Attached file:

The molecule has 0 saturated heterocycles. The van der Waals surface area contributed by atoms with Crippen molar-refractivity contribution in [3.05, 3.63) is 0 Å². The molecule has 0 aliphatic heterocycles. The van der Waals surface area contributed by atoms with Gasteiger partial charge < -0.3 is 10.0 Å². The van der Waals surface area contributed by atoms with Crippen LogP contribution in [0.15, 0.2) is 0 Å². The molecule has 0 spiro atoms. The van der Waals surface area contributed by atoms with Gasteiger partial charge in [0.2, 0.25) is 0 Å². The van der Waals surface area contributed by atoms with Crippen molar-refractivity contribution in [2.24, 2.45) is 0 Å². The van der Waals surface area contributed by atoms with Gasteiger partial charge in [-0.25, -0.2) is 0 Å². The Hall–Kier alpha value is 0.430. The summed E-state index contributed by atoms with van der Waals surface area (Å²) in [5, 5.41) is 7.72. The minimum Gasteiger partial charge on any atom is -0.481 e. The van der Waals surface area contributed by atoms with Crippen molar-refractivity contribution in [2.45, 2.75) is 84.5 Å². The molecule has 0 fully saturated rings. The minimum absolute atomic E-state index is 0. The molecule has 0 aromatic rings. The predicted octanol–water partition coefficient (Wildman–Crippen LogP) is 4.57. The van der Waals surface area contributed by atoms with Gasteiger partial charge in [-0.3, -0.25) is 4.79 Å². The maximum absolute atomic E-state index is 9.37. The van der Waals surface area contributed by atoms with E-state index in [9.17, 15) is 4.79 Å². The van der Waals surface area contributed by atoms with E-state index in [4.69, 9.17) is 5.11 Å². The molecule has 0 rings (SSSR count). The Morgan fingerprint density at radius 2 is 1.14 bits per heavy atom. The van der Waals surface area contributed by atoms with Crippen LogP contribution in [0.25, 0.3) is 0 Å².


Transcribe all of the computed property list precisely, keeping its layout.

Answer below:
The molecule has 0 saturated heterocycles. The van der Waals surface area contributed by atoms with Crippen molar-refractivity contribution in [3.05, 3.63) is 0 Å². The molecule has 0 aliphatic heterocycles. The van der Waals surface area contributed by atoms with Gasteiger partial charge < -0.3 is 10.0 Å². The van der Waals surface area contributed by atoms with Crippen LogP contribution in [0.15, 0.2) is 0 Å². The molecule has 0 spiro atoms. The van der Waals surface area contributed by atoms with Gasteiger partial charge in [0.2, 0.25) is 0 Å². The van der Waals surface area contributed by atoms with Crippen molar-refractivity contribution in [2.24, 2.45) is 0 Å². The van der Waals surface area contributed by atoms with Gasteiger partial charge in [-0.25, -0.2) is 0 Å². The Hall–Kier alpha value is 0.430. The summed E-state index contributed by atoms with van der Waals surface area (Å²) in [5, 5.41) is 7.72. The minimum Gasteiger partial charge on any atom is -0.481 e. The van der Waals surface area contributed by atoms with Crippen molar-refractivity contribution in [2.45, 2.75) is 84.5 Å². The molecule has 0 fully saturated rings. The minimum absolute atomic E-state index is 0. The molecule has 0 aromatic rings. The predicted octanol–water partition coefficient (Wildman–Crippen LogP) is 4.57. The van der Waals surface area contributed by atoms with Gasteiger partial charge in [-0.3, -0.25) is 4.79 Å². The maximum absolute atomic E-state index is 9.37. The van der Waals surface area contributed by atoms with E-state index in [9.17, 15) is 4.79 Å². The van der Waals surface area contributed by atoms with E-state index in [4.69, 9.17) is 5.11 Å². The molecule has 0 rings (SSSR count). The Morgan fingerprint density at radius 2 is 1.14 bits per heavy atom. The van der Waals surface area contributed by atoms with Crippen LogP contribution in [0.25, 0.3) is 0 Å².